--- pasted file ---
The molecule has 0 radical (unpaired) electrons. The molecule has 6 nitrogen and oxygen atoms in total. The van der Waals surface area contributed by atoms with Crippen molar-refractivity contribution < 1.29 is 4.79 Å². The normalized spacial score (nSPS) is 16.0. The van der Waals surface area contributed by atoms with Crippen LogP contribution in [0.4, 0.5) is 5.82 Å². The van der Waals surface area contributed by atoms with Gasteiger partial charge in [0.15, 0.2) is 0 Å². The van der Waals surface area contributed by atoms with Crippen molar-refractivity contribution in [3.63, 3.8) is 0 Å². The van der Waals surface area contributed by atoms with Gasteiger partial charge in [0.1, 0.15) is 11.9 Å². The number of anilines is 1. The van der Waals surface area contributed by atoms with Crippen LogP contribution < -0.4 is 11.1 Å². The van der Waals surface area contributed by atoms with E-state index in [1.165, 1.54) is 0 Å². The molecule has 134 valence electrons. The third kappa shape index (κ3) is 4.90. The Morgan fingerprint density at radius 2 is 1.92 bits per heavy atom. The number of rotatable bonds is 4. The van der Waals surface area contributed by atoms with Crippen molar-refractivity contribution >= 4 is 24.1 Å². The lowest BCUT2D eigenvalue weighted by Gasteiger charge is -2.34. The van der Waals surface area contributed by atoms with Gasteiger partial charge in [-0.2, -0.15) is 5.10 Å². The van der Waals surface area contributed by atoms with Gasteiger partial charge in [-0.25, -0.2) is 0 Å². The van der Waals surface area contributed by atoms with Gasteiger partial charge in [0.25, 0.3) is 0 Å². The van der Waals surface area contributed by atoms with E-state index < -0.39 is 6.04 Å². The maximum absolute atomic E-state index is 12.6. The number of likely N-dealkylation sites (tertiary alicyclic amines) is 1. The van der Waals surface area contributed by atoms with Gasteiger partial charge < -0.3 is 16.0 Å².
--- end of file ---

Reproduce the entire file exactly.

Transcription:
The molecule has 0 radical (unpaired) electrons. The molecule has 6 nitrogen and oxygen atoms in total. The van der Waals surface area contributed by atoms with Crippen molar-refractivity contribution < 1.29 is 4.79 Å². The normalized spacial score (nSPS) is 16.0. The van der Waals surface area contributed by atoms with Crippen LogP contribution in [0.4, 0.5) is 5.82 Å². The van der Waals surface area contributed by atoms with Gasteiger partial charge in [0.15, 0.2) is 0 Å². The van der Waals surface area contributed by atoms with Crippen molar-refractivity contribution in [3.63, 3.8) is 0 Å². The van der Waals surface area contributed by atoms with Gasteiger partial charge in [0.1, 0.15) is 11.9 Å². The number of anilines is 1. The van der Waals surface area contributed by atoms with Crippen LogP contribution < -0.4 is 11.1 Å². The van der Waals surface area contributed by atoms with E-state index in [1.165, 1.54) is 0 Å². The molecule has 134 valence electrons. The third kappa shape index (κ3) is 4.90. The Morgan fingerprint density at radius 2 is 1.92 bits per heavy atom. The number of rotatable bonds is 4. The van der Waals surface area contributed by atoms with Crippen molar-refractivity contribution >= 4 is 24.1 Å². The lowest BCUT2D eigenvalue weighted by Gasteiger charge is -2.34. The van der Waals surface area contributed by atoms with Gasteiger partial charge in [-0.2, -0.15) is 5.10 Å². The van der Waals surface area contributed by atoms with Gasteiger partial charge in [-0.25, -0.2) is 0 Å². The van der Waals surface area contributed by atoms with Gasteiger partial charge in [0.25, 0.3) is 0 Å². The van der Waals surface area contributed by atoms with E-state index < -0.39 is 6.04 Å². The maximum absolute atomic E-state index is 12.6. The number of likely N-dealkylation sites (tertiary alicyclic amines) is 1. The van der Waals surface area contributed by atoms with Gasteiger partial charge < -0.3 is 16.0 Å².